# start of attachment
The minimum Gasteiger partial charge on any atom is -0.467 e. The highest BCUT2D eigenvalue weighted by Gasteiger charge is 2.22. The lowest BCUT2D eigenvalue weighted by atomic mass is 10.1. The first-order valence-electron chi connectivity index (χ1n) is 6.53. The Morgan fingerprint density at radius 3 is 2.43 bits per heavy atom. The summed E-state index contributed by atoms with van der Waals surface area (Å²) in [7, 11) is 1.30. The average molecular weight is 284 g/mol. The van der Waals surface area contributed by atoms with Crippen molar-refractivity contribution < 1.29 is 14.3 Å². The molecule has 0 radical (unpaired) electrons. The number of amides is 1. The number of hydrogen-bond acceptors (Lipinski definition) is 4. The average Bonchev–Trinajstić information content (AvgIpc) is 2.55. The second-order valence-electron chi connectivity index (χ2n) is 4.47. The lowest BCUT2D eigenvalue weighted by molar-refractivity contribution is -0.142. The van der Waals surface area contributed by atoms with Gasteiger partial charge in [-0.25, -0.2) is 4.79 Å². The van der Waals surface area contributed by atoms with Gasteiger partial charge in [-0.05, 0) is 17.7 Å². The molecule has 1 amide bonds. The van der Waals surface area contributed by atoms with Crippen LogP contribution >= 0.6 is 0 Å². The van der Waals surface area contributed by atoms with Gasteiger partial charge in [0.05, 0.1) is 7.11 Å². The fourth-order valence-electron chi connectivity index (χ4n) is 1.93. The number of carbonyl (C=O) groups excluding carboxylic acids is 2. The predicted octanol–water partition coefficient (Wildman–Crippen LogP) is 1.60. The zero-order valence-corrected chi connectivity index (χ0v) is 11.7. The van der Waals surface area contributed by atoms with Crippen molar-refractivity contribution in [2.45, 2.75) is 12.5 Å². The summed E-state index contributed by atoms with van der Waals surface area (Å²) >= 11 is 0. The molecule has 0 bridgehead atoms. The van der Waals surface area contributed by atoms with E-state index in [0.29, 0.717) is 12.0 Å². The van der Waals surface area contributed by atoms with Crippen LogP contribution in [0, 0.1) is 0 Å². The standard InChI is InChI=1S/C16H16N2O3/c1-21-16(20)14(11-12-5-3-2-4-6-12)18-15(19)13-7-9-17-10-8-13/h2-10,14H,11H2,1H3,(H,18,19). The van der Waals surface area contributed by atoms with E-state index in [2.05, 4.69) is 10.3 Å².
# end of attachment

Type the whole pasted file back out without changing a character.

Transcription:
The minimum Gasteiger partial charge on any atom is -0.467 e. The highest BCUT2D eigenvalue weighted by Gasteiger charge is 2.22. The lowest BCUT2D eigenvalue weighted by atomic mass is 10.1. The first-order valence-electron chi connectivity index (χ1n) is 6.53. The Morgan fingerprint density at radius 3 is 2.43 bits per heavy atom. The summed E-state index contributed by atoms with van der Waals surface area (Å²) in [7, 11) is 1.30. The average molecular weight is 284 g/mol. The van der Waals surface area contributed by atoms with Crippen molar-refractivity contribution < 1.29 is 14.3 Å². The molecule has 0 radical (unpaired) electrons. The number of amides is 1. The number of hydrogen-bond acceptors (Lipinski definition) is 4. The average Bonchev–Trinajstić information content (AvgIpc) is 2.55. The second-order valence-electron chi connectivity index (χ2n) is 4.47. The lowest BCUT2D eigenvalue weighted by molar-refractivity contribution is -0.142. The van der Waals surface area contributed by atoms with Gasteiger partial charge in [-0.25, -0.2) is 4.79 Å². The van der Waals surface area contributed by atoms with Gasteiger partial charge in [-0.05, 0) is 17.7 Å². The molecule has 1 amide bonds. The van der Waals surface area contributed by atoms with Crippen LogP contribution >= 0.6 is 0 Å². The van der Waals surface area contributed by atoms with Gasteiger partial charge in [0.05, 0.1) is 7.11 Å². The fourth-order valence-electron chi connectivity index (χ4n) is 1.93. The number of carbonyl (C=O) groups excluding carboxylic acids is 2. The predicted octanol–water partition coefficient (Wildman–Crippen LogP) is 1.60. The zero-order valence-corrected chi connectivity index (χ0v) is 11.7. The van der Waals surface area contributed by atoms with Crippen molar-refractivity contribution in [2.45, 2.75) is 12.5 Å². The summed E-state index contributed by atoms with van der Waals surface area (Å²) >= 11 is 0. The molecule has 0 bridgehead atoms. The van der Waals surface area contributed by atoms with E-state index in [0.29, 0.717) is 12.0 Å². The van der Waals surface area contributed by atoms with Crippen LogP contribution in [0, 0.1) is 0 Å². The standard InChI is InChI=1S/C16H16N2O3/c1-21-16(20)14(11-12-5-3-2-4-6-12)18-15(19)13-7-9-17-10-8-13/h2-10,14H,11H2,1H3,(H,18,19). The van der Waals surface area contributed by atoms with E-state index in [2.05, 4.69) is 10.3 Å².